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Mortality may increase with increasing red meat consumption

Increased intake of red meat – especially processed red meat – is associated with an increased risk of death over a period of 8 years, according to today published online results in BMJ healthier alternatives such as fish, whole grains or vegetables reduce the risk of death.

"This long-term study provides further evidence that reducing the intake of red meat when eating other protein foods or more whole grains and vegetables may reduce the risk of premature death in order to improve both human health and environmental performance It is important to choose a Mediterranean or other form of diet that focuses on healthy plant foods, "said Dr. Frank Hu in a press release. Hu is Fredrick J. Stare Professor of Nutrition and Epidemiology and Chairman of the Department of Nutrition at Harvard T.H. Chan School of Public Health.

Red meat, especially processed meat, contains saturated fat, lots of sodium, preservatives and potential carcinogens that can contribute to health problems. The consumption of red meat is associated with an increased risk of chronic diseases such as cardiovascular disease, type 2 diabetes and cancer. Processed red meats such as hot dogs and bacon have been associated with an even greater number of health issues and increased risk of death.

To date, researchers have not explored the link between changes in red meat consumption and death, or how far the selection of alternative foods can affect this risk.

Yan Zheng from the Department of Cardiology of the State Key Laboratory for Genetic Engineering of the School of Life Sciences and the Zhongshan Hospital of Fudan University, Shanghai, China, has earned his PhD. and colleagues analyzed data from two prospective US cohort studies: the Nurses' Health Study (53,553 women) and the Health Professionals Follow-up Study (27,91

6 men). The enrolled participants were free from cardiovascular disease or cancer at baseline.

The researchers analyzed data collected between 1986 and 2010. Using validated questionnaires on the frequency of food at baseline and every 4 years, the participants themselves stated how often they ate standard portion of each food in the last year. Researchers classified participants into five categories based on changes in red meat consumption (increased, decreased or relatively neutral).

During the study, 14,019 participants died, mainly from cardiovascular disease, cancer, respiratory and neurodegenerative diseases. [19659009] The results showed that an increase in total consumption of red meat over a period of 8 years was associated with a significantly higher mortality in the following 8 years for women and men compared to an unchanged consumption of red meat ( P for trend <.05).

After adjusting for age, race, smoking, alcohol consumption and several other factors, including red meat consumption, the researchers found that red meat consumption increased by as much as 3.5 servings per year over a period of 8 years Week increased associated with a 10% higher risk of death compared to an unchanged consumption of red meat (hazard ratio [HR] 1.10; 95% confidence interval [CI] 1.04 – 1.17).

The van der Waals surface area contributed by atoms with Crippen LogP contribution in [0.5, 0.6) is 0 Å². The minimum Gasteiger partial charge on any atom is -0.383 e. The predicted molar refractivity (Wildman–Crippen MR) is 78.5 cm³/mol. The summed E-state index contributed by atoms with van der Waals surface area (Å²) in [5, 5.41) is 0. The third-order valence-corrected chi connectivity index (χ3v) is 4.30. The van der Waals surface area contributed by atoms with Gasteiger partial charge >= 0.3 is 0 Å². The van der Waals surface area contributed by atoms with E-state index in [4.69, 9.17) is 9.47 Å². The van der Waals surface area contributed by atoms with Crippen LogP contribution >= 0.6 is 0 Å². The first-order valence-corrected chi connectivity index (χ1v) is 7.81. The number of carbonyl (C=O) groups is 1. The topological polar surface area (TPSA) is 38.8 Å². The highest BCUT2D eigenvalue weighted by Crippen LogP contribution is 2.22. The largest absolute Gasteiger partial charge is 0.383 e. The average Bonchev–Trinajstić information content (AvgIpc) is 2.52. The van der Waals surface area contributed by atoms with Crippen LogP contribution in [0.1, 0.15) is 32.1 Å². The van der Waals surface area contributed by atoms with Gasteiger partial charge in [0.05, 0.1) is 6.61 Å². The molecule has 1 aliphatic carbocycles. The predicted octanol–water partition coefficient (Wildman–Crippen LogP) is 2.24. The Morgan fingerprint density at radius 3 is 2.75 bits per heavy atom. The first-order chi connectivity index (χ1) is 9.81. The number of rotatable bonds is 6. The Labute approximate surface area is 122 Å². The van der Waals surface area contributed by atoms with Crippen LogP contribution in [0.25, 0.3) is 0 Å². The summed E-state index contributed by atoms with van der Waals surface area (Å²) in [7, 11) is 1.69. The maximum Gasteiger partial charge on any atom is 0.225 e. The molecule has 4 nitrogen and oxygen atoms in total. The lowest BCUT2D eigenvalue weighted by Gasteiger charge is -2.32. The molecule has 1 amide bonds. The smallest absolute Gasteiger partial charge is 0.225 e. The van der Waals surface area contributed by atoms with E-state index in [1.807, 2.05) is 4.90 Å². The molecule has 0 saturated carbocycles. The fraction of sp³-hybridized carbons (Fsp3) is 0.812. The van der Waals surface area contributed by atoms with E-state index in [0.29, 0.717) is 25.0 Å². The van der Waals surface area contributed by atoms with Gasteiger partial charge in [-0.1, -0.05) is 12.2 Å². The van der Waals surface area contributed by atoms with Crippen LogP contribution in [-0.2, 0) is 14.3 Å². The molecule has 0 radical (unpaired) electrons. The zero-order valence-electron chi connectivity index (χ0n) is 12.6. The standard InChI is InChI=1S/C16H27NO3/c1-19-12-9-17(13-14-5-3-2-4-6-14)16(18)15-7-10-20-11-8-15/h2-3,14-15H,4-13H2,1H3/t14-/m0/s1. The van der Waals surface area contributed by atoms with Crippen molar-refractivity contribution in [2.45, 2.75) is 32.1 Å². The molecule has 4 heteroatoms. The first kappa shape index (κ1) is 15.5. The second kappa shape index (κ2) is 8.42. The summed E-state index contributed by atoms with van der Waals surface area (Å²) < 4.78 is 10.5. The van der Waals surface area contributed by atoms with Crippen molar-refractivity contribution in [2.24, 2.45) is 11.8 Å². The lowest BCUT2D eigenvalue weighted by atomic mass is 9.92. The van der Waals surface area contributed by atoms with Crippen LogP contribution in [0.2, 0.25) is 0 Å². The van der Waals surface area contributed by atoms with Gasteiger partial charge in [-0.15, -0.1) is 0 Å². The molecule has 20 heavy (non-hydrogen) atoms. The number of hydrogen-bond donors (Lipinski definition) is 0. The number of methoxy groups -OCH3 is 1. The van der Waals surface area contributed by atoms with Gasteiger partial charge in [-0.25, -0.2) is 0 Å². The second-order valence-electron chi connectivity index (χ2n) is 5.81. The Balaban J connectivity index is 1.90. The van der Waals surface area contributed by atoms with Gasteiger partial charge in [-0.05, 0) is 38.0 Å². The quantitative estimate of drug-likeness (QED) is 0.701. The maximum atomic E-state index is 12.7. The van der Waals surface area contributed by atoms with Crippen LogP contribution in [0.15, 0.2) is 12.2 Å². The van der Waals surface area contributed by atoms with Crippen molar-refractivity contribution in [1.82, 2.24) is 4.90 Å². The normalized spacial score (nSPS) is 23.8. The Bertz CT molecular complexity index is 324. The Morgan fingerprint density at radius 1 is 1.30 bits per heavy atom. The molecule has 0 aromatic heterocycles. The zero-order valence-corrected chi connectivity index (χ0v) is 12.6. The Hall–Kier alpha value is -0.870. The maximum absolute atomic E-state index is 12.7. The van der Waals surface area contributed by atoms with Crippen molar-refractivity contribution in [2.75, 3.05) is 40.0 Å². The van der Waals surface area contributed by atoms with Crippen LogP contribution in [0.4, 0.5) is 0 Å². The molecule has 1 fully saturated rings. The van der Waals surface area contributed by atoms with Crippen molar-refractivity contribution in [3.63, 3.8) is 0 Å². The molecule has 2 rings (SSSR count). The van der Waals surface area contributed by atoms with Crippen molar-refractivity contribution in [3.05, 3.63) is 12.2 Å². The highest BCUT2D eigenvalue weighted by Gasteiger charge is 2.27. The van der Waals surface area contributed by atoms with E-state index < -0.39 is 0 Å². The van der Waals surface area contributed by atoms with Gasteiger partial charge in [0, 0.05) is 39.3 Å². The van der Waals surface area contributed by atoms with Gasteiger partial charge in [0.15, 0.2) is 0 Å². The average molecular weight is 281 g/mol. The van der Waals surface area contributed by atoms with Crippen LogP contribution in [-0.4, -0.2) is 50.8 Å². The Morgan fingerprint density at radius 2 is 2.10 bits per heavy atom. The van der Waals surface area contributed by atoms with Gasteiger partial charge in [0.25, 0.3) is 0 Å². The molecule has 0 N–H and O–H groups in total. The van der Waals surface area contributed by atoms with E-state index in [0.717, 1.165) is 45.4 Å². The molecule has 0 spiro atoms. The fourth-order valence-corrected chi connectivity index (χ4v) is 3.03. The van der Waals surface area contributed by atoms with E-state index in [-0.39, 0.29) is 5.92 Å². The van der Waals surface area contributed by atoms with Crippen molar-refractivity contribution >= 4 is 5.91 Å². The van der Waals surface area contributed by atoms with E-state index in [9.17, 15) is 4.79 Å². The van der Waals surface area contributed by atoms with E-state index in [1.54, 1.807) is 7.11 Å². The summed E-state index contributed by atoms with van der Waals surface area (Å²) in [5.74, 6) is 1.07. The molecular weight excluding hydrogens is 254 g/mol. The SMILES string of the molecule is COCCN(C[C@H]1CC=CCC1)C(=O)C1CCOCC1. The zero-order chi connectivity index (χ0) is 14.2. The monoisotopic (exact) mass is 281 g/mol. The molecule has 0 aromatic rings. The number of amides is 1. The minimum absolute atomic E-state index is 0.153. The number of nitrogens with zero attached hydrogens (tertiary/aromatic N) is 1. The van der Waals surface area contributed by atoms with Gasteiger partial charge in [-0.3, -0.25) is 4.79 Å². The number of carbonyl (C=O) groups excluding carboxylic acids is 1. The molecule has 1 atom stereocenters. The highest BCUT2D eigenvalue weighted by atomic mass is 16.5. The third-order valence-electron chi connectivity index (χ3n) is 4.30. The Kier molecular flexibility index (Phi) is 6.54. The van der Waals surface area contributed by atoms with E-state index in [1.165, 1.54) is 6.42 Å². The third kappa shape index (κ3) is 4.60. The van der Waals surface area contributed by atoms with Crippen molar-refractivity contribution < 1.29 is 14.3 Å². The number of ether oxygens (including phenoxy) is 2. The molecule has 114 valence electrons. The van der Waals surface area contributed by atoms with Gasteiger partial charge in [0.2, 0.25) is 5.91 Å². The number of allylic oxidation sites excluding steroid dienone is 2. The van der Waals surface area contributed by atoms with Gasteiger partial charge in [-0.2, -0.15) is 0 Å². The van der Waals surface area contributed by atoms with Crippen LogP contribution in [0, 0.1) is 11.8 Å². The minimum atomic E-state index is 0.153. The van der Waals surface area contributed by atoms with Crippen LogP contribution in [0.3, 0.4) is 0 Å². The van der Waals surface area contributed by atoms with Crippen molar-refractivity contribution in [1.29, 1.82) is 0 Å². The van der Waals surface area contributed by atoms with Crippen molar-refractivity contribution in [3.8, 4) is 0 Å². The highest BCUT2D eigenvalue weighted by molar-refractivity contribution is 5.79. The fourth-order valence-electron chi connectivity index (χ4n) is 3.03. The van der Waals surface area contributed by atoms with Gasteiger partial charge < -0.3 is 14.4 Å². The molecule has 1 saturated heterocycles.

They distinguished between processed and unprocessed red meat and noted a similar trend whereby the risk associated with processed meat was higher than that for unprocessed meat. In particular, consuming up to 3.5 servings per week of processed red meat was associated with a 13% increased risk of death (HR 1.13, 95% CI 1.04 – 1.23), while the same increase in consumption associated with unprocessed red meat was 9% increased risk of death (HR 1.09, 95% CI 1.02 – 1.17).

The results were similar regardless of age, physical activity, nutritional quality, smoking and alcohol consumption. Similar results were also obtained with 4- and 12-year changes in consumption.

Reducing total red meat consumption by 1 to 3.5 servings per week did not involve the risk of death. However, the risk of death was significantly lower than consumption of red meat decreased in favor of healthier options.

For example, the risk of death decreased by 17% when one serving of red meat per day was replaced by one serving of fish per day (HR 0.83, 95% CI 0.76 – 0.91). Other healthy alternatives that reduced the risk of death were nuts (HR 0.81, 95% CI 0.79 – 0.84), whole grains (HR 0.88, 95% CI 0.83 – 0.94) and poultry without skin (HR 0.90, 95)% CI, 0.86-0.95), vegetables without legumes (HR, 0.90, 95% CI, 0.87-0.93), dairy products (HR, 0 , 92, 95% CI, 0.86-0.99), eggs (HR, 0.92, 95% CI, 0.89-0.96) and legumes (HR, 0.94, 95% CI, 0 , 90 – 0.99).

The authors note various limitations. The study has an observation design and can not prove that eating red meat causes an increased risk of dying, only that they are related. Most of the participants were white health professionals with a relatively high socioeconomic status. The results may therefore not be transferable to more diverse groups.

The study was funded by grants from the National Institutes of Health, the National Institute of Heart, Lung and Blood Diseases, the National Institute for Diabetes and Digestive and Kidney Diseases, and the Boston Nutrition Obesity Research Center.

One or more authors include support and / or fees from at least one of the following providers: Boston Nutrition Obesity Research, California Walnut Commission, Metagenics, Standard Process, Photo Navigation in Diet Quality, [19659018] Shanghai Colleges and / or the American Diabetes Association.

BMJ . Published online June 12, 2019. Full Text

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